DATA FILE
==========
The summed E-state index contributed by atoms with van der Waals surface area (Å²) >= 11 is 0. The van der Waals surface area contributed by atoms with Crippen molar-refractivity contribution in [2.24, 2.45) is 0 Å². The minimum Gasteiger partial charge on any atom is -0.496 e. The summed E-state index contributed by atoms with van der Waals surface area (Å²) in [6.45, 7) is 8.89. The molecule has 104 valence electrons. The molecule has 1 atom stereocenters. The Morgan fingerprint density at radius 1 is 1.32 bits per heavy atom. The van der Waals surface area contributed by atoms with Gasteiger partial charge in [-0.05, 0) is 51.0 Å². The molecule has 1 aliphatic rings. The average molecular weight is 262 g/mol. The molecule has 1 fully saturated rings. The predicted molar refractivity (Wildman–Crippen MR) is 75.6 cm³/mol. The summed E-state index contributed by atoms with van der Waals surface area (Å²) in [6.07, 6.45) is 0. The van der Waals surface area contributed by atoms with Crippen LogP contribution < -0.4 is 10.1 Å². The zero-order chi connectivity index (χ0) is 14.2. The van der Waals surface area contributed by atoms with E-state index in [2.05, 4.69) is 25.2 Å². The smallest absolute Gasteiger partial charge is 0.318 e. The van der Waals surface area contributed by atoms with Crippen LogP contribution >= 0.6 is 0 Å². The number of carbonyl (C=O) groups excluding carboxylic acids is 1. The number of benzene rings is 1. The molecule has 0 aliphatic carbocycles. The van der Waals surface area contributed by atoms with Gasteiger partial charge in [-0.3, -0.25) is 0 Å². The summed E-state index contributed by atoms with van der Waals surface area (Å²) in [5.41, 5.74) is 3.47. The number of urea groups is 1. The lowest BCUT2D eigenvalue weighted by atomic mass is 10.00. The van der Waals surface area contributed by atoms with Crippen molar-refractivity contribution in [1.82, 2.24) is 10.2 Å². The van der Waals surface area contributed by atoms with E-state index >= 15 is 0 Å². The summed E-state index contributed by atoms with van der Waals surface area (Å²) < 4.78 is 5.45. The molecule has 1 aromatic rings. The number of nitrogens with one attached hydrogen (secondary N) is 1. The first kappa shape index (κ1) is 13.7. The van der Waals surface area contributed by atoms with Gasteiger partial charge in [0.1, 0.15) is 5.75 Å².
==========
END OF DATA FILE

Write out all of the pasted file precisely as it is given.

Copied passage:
The summed E-state index contributed by atoms with van der Waals surface area (Å²) >= 11 is 0. The van der Waals surface area contributed by atoms with Crippen molar-refractivity contribution in [2.24, 2.45) is 0 Å². The minimum Gasteiger partial charge on any atom is -0.496 e. The summed E-state index contributed by atoms with van der Waals surface area (Å²) in [6.45, 7) is 8.89. The molecule has 104 valence electrons. The molecule has 1 atom stereocenters. The Morgan fingerprint density at radius 1 is 1.32 bits per heavy atom. The van der Waals surface area contributed by atoms with Gasteiger partial charge in [-0.05, 0) is 51.0 Å². The molecule has 1 aliphatic rings. The average molecular weight is 262 g/mol. The molecule has 1 fully saturated rings. The predicted molar refractivity (Wildman–Crippen MR) is 75.6 cm³/mol. The summed E-state index contributed by atoms with van der Waals surface area (Å²) in [6.07, 6.45) is 0. The van der Waals surface area contributed by atoms with Crippen LogP contribution < -0.4 is 10.1 Å². The zero-order chi connectivity index (χ0) is 14.2. The van der Waals surface area contributed by atoms with E-state index in [2.05, 4.69) is 25.2 Å². The smallest absolute Gasteiger partial charge is 0.318 e. The van der Waals surface area contributed by atoms with Crippen LogP contribution >= 0.6 is 0 Å². The number of carbonyl (C=O) groups excluding carboxylic acids is 1. The number of benzene rings is 1. The molecule has 0 aliphatic carbocycles. The van der Waals surface area contributed by atoms with Gasteiger partial charge in [-0.3, -0.25) is 0 Å². The summed E-state index contributed by atoms with van der Waals surface area (Å²) in [5.41, 5.74) is 3.47. The number of urea groups is 1. The lowest BCUT2D eigenvalue weighted by atomic mass is 10.00. The van der Waals surface area contributed by atoms with Crippen molar-refractivity contribution in [1.82, 2.24) is 10.2 Å². The van der Waals surface area contributed by atoms with E-state index >= 15 is 0 Å². The summed E-state index contributed by atoms with van der Waals surface area (Å²) < 4.78 is 5.45. The molecule has 1 aromatic rings. The number of nitrogens with one attached hydrogen (secondary N) is 1. The first kappa shape index (κ1) is 13.7. The van der Waals surface area contributed by atoms with Gasteiger partial charge in [0.1, 0.15) is 5.75 Å².